The porterage seems the most difficult ordeals to get through. The first porterage where we had to climb about 100 feet on a 600 feet distance. We had to get the bags up and the canoe twenty feet at the time, it was the hardest one we did. After that porterage with the cords I realise that no problem crossing my way would stop me, I had the strength and the will to go through. My utmost motivation was Riviere Racine de Bouleau.

Since we left, I am aware of the help coming from the universe and the aid granted by Mother Earth. Because, even if at time we were hungry, we had enough fish to give us hope for a better meal.

Day 44

After a good meal and back in great shape we left heading for camp no 5 A, about 25 km before entering the Caniapiscau lake. We arrived at the camp around 6.30p.m. for super we had pike spagettini. It was a wonderful day, lots of sun and lots of wind.

Day 45

In the morning, on our way to Caniapiscau lake about 4 or 5 km from camp no 5 A . Rowing into the lake, the river is about 300 ft wide. The river flow entering the lake is quite slow. The landscape is absolutely magnificent, full of islands in a water world. What surprised us the most, the level of the water which was very low. Looking at the distance between the highest level of the water on the islands and the actual one, we had about 20 ft between them. Large parts of the lake are dry, no more water . We can see it as it was before the flooding. Both of us had the same thought, will we have to do porterage on the lake? We decided to go on with our previous plan along the east side so the wind will not be a problem. In the middle, of the afternoon, believe it or not, we had two porterages because there was not enough water to go on. The first one was about 600 fts, and we rowed for something like 10 minutes, the second porterage was something like 800 or 900 fts. Where we are camp now there is enough water so we can canoe . In the days to come we will have to check if we go forward or if we change our plans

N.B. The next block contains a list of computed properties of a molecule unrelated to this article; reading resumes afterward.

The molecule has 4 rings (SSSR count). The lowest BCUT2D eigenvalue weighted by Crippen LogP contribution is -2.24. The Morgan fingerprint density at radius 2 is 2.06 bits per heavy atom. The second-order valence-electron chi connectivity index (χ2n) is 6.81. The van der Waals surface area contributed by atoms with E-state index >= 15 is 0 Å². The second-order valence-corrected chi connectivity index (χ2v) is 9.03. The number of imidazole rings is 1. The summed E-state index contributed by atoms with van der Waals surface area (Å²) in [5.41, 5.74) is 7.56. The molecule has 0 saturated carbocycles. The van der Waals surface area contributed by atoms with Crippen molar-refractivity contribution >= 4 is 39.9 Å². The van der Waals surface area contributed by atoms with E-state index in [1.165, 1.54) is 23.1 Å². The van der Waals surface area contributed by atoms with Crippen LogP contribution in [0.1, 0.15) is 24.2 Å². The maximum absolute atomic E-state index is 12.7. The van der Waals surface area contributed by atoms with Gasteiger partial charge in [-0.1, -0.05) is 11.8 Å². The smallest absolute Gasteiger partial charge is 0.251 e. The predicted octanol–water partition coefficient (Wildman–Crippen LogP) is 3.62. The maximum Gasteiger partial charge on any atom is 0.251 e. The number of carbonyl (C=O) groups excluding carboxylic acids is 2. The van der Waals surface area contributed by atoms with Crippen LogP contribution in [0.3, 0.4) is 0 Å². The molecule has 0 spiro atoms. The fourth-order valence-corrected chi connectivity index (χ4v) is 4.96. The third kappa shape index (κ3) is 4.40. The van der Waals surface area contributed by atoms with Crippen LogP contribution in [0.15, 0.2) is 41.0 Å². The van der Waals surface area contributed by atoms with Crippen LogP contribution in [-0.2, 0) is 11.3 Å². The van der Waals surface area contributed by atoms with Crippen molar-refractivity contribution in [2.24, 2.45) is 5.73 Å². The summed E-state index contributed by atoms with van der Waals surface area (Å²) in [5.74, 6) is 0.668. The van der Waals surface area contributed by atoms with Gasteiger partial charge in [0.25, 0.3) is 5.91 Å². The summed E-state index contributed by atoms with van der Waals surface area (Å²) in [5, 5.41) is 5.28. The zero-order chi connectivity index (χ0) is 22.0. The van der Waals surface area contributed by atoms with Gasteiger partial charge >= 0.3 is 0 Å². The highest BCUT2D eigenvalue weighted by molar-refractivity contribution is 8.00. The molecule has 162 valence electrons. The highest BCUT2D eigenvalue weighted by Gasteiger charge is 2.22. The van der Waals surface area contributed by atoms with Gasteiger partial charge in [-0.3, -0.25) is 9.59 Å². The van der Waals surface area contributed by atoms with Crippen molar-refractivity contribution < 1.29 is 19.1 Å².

Day 46

Today, because of a very strong wind we were not able to move our camp and had to stay on the same spot for the whole day. For a few years, I had in mind to enjoy a trek of many miles on foot, just start from point A walking to point B and live the adventure lasting many days. But to get help from above, you have to do the first move, be on the trail. Today I did it, I will realise what I have been dreaming of for so long. I will go on that trip in the northern part of Quebec and walk for between 150 and 200 miles for around 30 days. I will travel on a hydroplane to a lake and tell them to get me back on another one. For now, I intend to do that trek alone, it will take two or three years to prepare it . That trip will probably be schedule sometime in the middle of July to the middle of august.


Day 47

When we woke up, I saw rain and wind was blowing from the south- east. We decided anyway to prepare our bags and leave. It was difficult to know our exact position because of the low level of the water. Sometimes we didn’t know if we could trust the GPS and take the risk of doing some porterages or try a new trail to be sure to have water. We camped close to our first trail.

Day 48

Shortly after we left, we had to use the cords because the water where we intended to pass was really to low, but after that everything went fine. It’s sad to see all. those ecosystems that were destroyed by the flooding. Now I understand the reluctance the Bay James Cree had and the Inuits too about those projects. But I also enjoy seeing the mountains and the valleys that were left intact by the rising water. The tops of the mountains look much like the one we have in the north with caribou moss, small trees, and sometimes black spruce. I feel so great and happy to see those landscapes that as long as I will be able to walk, I will do those treks every year. I will (visit the north from west to east and north to south). Tonight, we are camping in a place very far in the past history, millions of years, because our tent is just beside a big shit residue of a Rex Tyrannosaurus.